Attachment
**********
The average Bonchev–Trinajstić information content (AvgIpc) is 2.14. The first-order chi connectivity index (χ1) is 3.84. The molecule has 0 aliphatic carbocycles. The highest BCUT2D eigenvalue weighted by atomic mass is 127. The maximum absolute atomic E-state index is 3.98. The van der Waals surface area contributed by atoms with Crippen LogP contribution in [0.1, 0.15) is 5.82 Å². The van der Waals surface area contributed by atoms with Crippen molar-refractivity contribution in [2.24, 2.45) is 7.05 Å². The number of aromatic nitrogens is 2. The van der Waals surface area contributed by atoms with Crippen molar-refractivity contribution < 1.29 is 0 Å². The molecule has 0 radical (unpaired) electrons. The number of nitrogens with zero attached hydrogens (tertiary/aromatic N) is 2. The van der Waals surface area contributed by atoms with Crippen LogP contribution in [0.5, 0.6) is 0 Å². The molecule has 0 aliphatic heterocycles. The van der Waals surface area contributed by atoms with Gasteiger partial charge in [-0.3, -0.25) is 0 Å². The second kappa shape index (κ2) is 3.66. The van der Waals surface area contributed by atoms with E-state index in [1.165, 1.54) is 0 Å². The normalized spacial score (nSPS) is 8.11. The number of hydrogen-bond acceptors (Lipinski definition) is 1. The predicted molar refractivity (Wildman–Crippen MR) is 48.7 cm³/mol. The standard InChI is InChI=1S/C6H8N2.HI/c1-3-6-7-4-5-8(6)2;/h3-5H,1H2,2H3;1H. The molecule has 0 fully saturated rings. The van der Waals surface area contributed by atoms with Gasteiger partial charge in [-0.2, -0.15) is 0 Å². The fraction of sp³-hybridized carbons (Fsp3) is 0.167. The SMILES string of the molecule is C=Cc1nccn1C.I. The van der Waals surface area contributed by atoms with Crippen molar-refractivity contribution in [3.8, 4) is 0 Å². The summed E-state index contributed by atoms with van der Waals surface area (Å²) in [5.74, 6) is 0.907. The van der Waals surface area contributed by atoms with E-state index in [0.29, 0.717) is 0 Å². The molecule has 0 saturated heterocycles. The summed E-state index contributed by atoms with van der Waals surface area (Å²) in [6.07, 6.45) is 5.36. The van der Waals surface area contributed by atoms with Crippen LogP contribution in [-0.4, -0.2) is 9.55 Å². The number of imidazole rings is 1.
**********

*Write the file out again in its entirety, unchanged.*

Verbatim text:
The average Bonchev–Trinajstić information content (AvgIpc) is 2.14. The first-order chi connectivity index (χ1) is 3.84. The molecule has 0 aliphatic carbocycles. The highest BCUT2D eigenvalue weighted by atomic mass is 127. The maximum absolute atomic E-state index is 3.98. The van der Waals surface area contributed by atoms with Crippen LogP contribution in [0.1, 0.15) is 5.82 Å². The van der Waals surface area contributed by atoms with Crippen molar-refractivity contribution in [2.24, 2.45) is 7.05 Å². The number of aromatic nitrogens is 2. The van der Waals surface area contributed by atoms with Crippen molar-refractivity contribution < 1.29 is 0 Å². The molecule has 0 radical (unpaired) electrons. The number of nitrogens with zero attached hydrogens (tertiary/aromatic N) is 2. The van der Waals surface area contributed by atoms with Crippen LogP contribution in [0.5, 0.6) is 0 Å². The molecule has 0 aliphatic heterocycles. The van der Waals surface area contributed by atoms with Gasteiger partial charge in [-0.3, -0.25) is 0 Å². The second kappa shape index (κ2) is 3.66. The van der Waals surface area contributed by atoms with E-state index in [1.165, 1.54) is 0 Å². The normalized spacial score (nSPS) is 8.11. The number of hydrogen-bond acceptors (Lipinski definition) is 1. The predicted molar refractivity (Wildman–Crippen MR) is 48.7 cm³/mol. The standard InChI is InChI=1S/C6H8N2.HI/c1-3-6-7-4-5-8(6)2;/h3-5H,1H2,2H3;1H. The molecule has 0 fully saturated rings. The van der Waals surface area contributed by atoms with Gasteiger partial charge in [-0.2, -0.15) is 0 Å². The fraction of sp³-hybridized carbons (Fsp3) is 0.167. The SMILES string of the molecule is C=Cc1nccn1C.I. The van der Waals surface area contributed by atoms with Crippen molar-refractivity contribution in [3.8, 4) is 0 Å². The summed E-state index contributed by atoms with van der Waals surface area (Å²) in [5.74, 6) is 0.907. The van der Waals surface area contributed by atoms with E-state index in [0.29, 0.717) is 0 Å². The molecule has 0 saturated heterocycles. The summed E-state index contributed by atoms with van der Waals surface area (Å²) in [6.07, 6.45) is 5.36. The van der Waals surface area contributed by atoms with Crippen LogP contribution in [-0.4, -0.2) is 9.55 Å². The number of imidazole rings is 1.